Australia — Australia may have just had a horrifying preview of what climate change has in store for its people. Even early warning couldn’t stop last weekend’s bush fires in Victoria claiming 170 lives and over 700 homes.
Climate models based on figures from the Intergovernmental Panel on Climate Change predict more frequent – and more extreme – fires for southern Australia over the next few decades. Yet the role of climate change in recent fires has been downplayed, suggestsJohn Handmer of the Bushfire Cooperative Research Centre at RMIT University in Melbourne.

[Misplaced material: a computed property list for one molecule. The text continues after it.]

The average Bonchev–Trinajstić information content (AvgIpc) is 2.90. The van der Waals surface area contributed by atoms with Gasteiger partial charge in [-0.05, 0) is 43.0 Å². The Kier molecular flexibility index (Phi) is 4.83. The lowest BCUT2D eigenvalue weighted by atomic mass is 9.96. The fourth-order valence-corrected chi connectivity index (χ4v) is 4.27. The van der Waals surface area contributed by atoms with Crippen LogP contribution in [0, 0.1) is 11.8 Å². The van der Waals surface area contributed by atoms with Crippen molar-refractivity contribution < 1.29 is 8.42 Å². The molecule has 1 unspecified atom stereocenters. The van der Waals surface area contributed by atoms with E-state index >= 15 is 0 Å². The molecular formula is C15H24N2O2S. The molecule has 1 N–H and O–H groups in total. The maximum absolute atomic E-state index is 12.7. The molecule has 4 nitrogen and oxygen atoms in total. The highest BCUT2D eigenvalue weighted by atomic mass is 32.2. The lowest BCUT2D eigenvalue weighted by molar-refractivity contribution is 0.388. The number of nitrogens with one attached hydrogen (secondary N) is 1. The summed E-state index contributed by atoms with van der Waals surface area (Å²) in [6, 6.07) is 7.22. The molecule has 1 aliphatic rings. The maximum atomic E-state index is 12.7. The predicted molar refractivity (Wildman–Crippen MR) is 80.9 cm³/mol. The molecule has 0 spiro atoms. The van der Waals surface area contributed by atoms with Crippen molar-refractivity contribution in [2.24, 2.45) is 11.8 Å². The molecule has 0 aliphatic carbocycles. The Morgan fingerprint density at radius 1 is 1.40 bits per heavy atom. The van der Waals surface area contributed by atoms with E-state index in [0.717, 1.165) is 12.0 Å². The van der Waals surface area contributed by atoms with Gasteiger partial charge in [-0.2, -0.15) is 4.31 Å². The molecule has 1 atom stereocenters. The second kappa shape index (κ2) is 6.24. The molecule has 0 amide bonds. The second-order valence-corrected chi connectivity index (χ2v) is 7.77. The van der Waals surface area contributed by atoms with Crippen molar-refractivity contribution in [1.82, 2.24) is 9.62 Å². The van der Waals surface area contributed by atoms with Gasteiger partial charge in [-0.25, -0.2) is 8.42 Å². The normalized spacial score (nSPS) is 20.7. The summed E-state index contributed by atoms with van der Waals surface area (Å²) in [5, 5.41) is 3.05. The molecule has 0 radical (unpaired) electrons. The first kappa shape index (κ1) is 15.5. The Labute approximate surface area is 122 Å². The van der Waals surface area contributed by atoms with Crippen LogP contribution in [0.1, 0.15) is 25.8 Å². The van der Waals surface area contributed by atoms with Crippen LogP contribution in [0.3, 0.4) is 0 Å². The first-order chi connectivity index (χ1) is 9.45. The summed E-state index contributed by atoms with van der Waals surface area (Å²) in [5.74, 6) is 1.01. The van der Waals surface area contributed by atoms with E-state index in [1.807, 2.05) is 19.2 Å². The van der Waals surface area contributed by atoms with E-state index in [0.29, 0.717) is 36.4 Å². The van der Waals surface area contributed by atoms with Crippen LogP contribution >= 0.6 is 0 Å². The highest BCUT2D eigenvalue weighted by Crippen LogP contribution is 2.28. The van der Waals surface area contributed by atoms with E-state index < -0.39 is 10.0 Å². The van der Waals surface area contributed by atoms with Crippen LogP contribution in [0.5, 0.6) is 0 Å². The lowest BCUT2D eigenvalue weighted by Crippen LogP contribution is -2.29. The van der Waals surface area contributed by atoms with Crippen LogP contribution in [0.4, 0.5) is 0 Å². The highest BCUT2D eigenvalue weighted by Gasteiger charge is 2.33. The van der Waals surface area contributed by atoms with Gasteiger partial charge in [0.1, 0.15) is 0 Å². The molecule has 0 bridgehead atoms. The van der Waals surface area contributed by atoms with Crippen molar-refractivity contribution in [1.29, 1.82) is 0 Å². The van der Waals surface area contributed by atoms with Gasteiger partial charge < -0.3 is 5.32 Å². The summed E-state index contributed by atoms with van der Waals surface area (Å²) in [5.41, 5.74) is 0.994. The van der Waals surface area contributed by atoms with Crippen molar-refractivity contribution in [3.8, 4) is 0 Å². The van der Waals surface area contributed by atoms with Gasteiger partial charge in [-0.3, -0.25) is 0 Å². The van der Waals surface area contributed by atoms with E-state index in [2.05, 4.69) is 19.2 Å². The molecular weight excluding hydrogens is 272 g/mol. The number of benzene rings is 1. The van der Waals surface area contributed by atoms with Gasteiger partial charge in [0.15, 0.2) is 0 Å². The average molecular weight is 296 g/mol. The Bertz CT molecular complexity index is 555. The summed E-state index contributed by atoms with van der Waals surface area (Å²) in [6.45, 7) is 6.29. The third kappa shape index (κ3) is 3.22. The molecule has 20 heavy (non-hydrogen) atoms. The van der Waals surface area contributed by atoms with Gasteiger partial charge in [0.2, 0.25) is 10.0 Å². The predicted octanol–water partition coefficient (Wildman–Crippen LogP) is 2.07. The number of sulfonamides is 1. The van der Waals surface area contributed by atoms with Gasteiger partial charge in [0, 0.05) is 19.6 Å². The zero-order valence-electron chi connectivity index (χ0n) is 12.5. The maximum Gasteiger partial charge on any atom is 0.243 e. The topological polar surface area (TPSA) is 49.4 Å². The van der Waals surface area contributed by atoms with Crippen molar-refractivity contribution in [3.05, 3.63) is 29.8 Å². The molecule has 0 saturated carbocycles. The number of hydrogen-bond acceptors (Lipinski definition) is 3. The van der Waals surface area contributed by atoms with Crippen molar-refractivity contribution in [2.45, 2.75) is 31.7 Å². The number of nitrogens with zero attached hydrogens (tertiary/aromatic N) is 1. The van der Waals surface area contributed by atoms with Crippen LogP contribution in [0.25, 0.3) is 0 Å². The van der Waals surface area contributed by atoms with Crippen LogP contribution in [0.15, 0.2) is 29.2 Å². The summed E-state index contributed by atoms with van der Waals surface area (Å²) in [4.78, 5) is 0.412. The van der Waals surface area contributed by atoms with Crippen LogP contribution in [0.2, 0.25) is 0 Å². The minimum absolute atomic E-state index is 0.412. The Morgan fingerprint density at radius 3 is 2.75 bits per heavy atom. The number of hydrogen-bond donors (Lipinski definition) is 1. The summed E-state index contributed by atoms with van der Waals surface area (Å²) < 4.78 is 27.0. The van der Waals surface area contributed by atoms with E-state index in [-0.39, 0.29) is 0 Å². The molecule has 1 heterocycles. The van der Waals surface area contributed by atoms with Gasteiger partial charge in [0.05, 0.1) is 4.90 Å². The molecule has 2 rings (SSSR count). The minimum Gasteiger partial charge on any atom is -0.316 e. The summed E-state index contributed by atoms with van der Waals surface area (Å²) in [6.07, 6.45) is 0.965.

Certainly, last weekend’s fires were unprecedented: “We had a record heatwave, the worse fire danger index on record, during a record-breaking drought,” says Handmer. The fire danger index takes into account both temperature and humidity. Over 50 is extreme; on Saturday, the index is believed to have been 5 to 6 times higher.
The level of devastation raises questions about whether Australia should, like other fire-prone places such as southern California, evacuate its people rather than let them stay.
The fires also have worrying implications for drought-stricken Melbourne’s water supply. For the first time in 70 years, fires encroached on the city’s water catchment areas. As new trees grow, this could ultimately reduce the water run-off from the forest by up to 30 per cent, saysMark Adams at the University of Sydney.